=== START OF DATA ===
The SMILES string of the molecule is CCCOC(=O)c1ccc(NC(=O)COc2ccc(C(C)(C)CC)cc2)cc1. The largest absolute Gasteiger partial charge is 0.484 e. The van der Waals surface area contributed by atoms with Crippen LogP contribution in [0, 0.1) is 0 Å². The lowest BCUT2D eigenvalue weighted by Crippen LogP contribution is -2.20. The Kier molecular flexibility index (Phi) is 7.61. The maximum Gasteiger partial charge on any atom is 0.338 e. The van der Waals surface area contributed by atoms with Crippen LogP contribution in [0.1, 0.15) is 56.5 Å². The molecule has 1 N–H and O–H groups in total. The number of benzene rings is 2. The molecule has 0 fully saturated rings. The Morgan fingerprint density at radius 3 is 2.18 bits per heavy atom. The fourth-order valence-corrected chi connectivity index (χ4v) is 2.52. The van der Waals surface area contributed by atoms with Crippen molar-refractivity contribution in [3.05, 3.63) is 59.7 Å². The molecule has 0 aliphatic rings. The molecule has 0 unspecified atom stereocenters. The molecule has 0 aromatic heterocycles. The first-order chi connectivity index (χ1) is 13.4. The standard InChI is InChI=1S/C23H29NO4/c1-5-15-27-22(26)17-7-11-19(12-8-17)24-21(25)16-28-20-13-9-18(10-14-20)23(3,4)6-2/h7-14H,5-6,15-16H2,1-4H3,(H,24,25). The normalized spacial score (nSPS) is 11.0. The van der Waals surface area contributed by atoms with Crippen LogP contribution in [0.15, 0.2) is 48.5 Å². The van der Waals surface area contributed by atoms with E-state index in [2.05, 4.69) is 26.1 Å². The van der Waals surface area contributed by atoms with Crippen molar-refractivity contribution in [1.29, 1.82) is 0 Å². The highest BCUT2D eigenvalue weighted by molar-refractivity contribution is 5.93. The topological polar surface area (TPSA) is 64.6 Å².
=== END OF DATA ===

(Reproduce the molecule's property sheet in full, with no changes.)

The SMILES string of the molecule is CCCOC(=O)c1ccc(NC(=O)COc2ccc(C(C)(C)CC)cc2)cc1. The largest absolute Gasteiger partial charge is 0.484 e. The van der Waals surface area contributed by atoms with Crippen LogP contribution in [0, 0.1) is 0 Å². The lowest BCUT2D eigenvalue weighted by Crippen LogP contribution is -2.20. The Kier molecular flexibility index (Phi) is 7.61. The maximum Gasteiger partial charge on any atom is 0.338 e. The van der Waals surface area contributed by atoms with Crippen LogP contribution in [0.1, 0.15) is 56.5 Å². The molecule has 1 N–H and O–H groups in total. The number of benzene rings is 2. The molecule has 0 fully saturated rings. The Morgan fingerprint density at radius 3 is 2.18 bits per heavy atom. The fourth-order valence-corrected chi connectivity index (χ4v) is 2.52. The van der Waals surface area contributed by atoms with Crippen molar-refractivity contribution in [3.05, 3.63) is 59.7 Å². The molecule has 0 aliphatic rings. The molecule has 0 unspecified atom stereocenters. The molecule has 0 aromatic heterocycles. The first-order chi connectivity index (χ1) is 13.4. The standard InChI is InChI=1S/C23H29NO4/c1-5-15-27-22(26)17-7-11-19(12-8-17)24-21(25)16-28-20-13-9-18(10-14-20)23(3,4)6-2/h7-14H,5-6,15-16H2,1-4H3,(H,24,25). The normalized spacial score (nSPS) is 11.0. The van der Waals surface area contributed by atoms with Crippen LogP contribution in [0.15, 0.2) is 48.5 Å². The van der Waals surface area contributed by atoms with E-state index in [2.05, 4.69) is 26.1 Å². The van der Waals surface area contributed by atoms with Crippen molar-refractivity contribution in [1.29, 1.82) is 0 Å². The highest BCUT2D eigenvalue weighted by molar-refractivity contribution is 5.93. The topological polar surface area (TPSA) is 64.6 Å².